Tax return and understanding our tax is vital when we get into the property investing world. We want to make sure that we’re buying the right property, right location, right time. A part of that is structuring our finance and making sure the numbers add up and that links directly with maximising our tax return on that property to make sure the property is paying for itself. So how do we do that?
Okay, so we’ve got our investment property here worth Five hundred thousand, we’ve got Five hundred bucks a week rent which isn’t too bad, and which is Twenty-six thousand dollars per year. Okay, that’s all good. So how do we then work out what our tax return is? Our income for property is Twenty-six thousand a year. Let’s say we’ve got a salary on our job of a Hundred thousand a year, we then add the income from our investment property, Twenty-six thousand a year which means we have an annual income of 126K, salary plus rental income. Now we work out what the allowed deductions are. So we have our interest on our loan as our first reduction, we’ve got our council rates, rental management fees, insurances, we have strata management if we’re under a strata, any expenses attributed with the property are deductions and these are what we call ‘cash deductions’ because we pay those throughout the year, then we’ve got the kicker which is depreciation. Fifteen thousand dollars is the approximate depreciation on a property worth 500k, with a brand new property. So what that depreciation is, that’s the ATO saying the value of that property – the actual bricks, the carpet, the curtains, the electrical goods, the capital works of that building are actually depreciating in value every year. So that’s 15 grand in the first year alone and we can maximise that in the first five years. So your accountant will obviously help you with this and obviously you need a depreciation schedule to get this done. This is what we can help you with as well. So about 15k in depreciation, that’s free money, that’s a non-cash deduction. We don’t pay that throughout the year, that’s just what the ATO says you can claim against your property, which is huge. Okay so now we work out what our new taxable income is: Hundred twenty six thousand minus all our deductions gives us Eighty three thousand, that’s our new taxable income.
So the difference between that and the hundred thousand was 16,450 that we paid tax on, therefore if we are working off a thirty seven percent tax bracket, our refund will be approximately 6,260 or just over 6,000 dollars. Not too bad for one property, so if we have three, four, five properties in our portfolio and we’re paying thirty/forty thousand dollars in tax a year, we’re getting majority of our tax back. Now yet we are paying money throughout the year in order to get that tax back but what that tax is doing it’s allowing that property to be positively cash flowed, negatively geared positively cash flowed which more importantly is allowing us to hold an asset with half a million bucks in the market that market moves ten percent you make 50k in that year.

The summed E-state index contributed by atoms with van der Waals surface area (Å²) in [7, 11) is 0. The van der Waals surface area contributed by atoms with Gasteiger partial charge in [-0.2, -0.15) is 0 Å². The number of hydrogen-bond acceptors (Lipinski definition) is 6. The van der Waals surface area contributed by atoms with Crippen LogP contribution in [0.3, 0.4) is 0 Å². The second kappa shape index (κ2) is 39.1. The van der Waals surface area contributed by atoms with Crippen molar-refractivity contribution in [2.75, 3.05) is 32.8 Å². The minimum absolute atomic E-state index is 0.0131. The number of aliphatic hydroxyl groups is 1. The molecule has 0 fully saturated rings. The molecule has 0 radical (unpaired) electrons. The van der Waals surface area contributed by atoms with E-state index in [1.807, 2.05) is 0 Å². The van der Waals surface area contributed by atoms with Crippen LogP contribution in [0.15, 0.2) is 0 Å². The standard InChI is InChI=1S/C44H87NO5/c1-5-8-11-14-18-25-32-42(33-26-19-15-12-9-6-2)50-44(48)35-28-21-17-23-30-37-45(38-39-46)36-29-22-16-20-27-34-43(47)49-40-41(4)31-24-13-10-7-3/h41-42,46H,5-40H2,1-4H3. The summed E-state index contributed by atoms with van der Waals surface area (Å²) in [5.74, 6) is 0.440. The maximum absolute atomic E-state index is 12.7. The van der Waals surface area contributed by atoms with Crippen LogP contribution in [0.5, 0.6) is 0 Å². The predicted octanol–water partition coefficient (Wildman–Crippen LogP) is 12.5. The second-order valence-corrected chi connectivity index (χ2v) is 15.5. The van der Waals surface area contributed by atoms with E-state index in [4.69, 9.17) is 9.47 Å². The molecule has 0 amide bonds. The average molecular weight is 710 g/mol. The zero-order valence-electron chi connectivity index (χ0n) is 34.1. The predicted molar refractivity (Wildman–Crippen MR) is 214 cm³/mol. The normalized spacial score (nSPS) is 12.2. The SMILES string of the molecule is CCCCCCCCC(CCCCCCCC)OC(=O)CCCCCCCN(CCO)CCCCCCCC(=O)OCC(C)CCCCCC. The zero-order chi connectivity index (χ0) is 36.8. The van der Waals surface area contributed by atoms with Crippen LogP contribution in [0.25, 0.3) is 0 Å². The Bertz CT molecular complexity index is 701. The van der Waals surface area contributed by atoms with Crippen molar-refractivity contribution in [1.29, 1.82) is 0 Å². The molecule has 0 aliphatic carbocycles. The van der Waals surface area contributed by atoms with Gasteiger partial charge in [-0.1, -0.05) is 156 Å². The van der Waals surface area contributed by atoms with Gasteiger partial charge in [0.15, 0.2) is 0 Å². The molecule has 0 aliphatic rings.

So negative gearing and positive cash flow – how does it work? Okay so we have value of our property or the value on the left hand side and time down the bottom. The cost to hold that property increase over time usually at the rate of inflation about two percent, the income from the property increases over time at the rate of the value of the market that we’re in, so hopefully we’re in a market that’s growing between six and ten percent per year if we’re buying the right properties so that the income, rent and tax increases at a higher rate than the cost. So if our costs are higher than income that’s negatively geared, once the income is greater than our costs that’s positive cash flow and obviously the neutral point of break-even point is right there so when we first buy our property we might be in this space here, we might be slightly negatively geared then we add our tax return to our rent and that pushes us into the positive. The longer we’re in the positive the better it gets. Therefore holding your asset for as long as you can, time in the market is vital.
So here we go. At a minimum, we want it to be negatively geared but positive cash flow. Gearing is before tax, so that’s the negative space and then cash flow is after tax. So once we have our tax return, we add that to the rent and then we should be in that positive space. If we’re not, we’re buying the wrong properties in the wrong market at the wrong time and we’re stuck in this space here where 90% of investors find themselves and can’t get out. So therefore it is possible for property to be negatively geared but positive cash flow, that’s key.
So if you have any other questions or need any more tips or help on how to structure your properties to ensure you’ve got the right cash flow feel free to drop me a line on firstname.lastname@example.org and myself or one of my team will get back to you ASAP. Look forward to hearing from you. Cheers, Nic.